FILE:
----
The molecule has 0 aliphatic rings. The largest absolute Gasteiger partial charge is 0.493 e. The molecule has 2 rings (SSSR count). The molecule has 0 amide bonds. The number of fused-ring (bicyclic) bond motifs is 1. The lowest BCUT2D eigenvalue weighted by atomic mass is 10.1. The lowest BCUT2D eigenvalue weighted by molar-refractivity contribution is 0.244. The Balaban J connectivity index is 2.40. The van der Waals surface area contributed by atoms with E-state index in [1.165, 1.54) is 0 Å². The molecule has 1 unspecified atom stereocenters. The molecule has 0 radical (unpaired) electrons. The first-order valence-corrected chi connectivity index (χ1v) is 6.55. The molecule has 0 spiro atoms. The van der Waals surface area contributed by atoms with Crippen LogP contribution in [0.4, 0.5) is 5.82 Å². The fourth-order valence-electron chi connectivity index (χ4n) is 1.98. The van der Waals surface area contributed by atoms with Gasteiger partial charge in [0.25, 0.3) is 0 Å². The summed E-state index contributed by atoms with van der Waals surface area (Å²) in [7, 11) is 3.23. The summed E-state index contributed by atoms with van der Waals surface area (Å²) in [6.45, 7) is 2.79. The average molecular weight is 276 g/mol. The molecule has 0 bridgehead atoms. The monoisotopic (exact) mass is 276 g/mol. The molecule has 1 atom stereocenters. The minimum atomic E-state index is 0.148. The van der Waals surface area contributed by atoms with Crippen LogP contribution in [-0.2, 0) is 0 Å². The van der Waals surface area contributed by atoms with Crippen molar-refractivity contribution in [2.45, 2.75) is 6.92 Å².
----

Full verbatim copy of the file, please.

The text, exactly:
The molecule has 0 aliphatic rings. The largest absolute Gasteiger partial charge is 0.493 e. The molecule has 2 rings (SSSR count). The molecule has 0 amide bonds. The number of fused-ring (bicyclic) bond motifs is 1. The lowest BCUT2D eigenvalue weighted by atomic mass is 10.1. The lowest BCUT2D eigenvalue weighted by molar-refractivity contribution is 0.244. The Balaban J connectivity index is 2.40. The van der Waals surface area contributed by atoms with E-state index in [1.165, 1.54) is 0 Å². The molecule has 1 unspecified atom stereocenters. The molecule has 0 radical (unpaired) electrons. The first-order valence-corrected chi connectivity index (χ1v) is 6.55. The molecule has 0 spiro atoms. The van der Waals surface area contributed by atoms with Crippen LogP contribution in [0.4, 0.5) is 5.82 Å². The fourth-order valence-electron chi connectivity index (χ4n) is 1.98. The van der Waals surface area contributed by atoms with Gasteiger partial charge in [0.25, 0.3) is 0 Å². The summed E-state index contributed by atoms with van der Waals surface area (Å²) in [7, 11) is 3.23. The summed E-state index contributed by atoms with van der Waals surface area (Å²) in [6.45, 7) is 2.79. The average molecular weight is 276 g/mol. The molecule has 0 bridgehead atoms. The monoisotopic (exact) mass is 276 g/mol. The molecule has 1 atom stereocenters. The minimum atomic E-state index is 0.148. The van der Waals surface area contributed by atoms with Crippen LogP contribution in [-0.2, 0) is 0 Å². The van der Waals surface area contributed by atoms with Crippen molar-refractivity contribution in [2.45, 2.75) is 6.92 Å².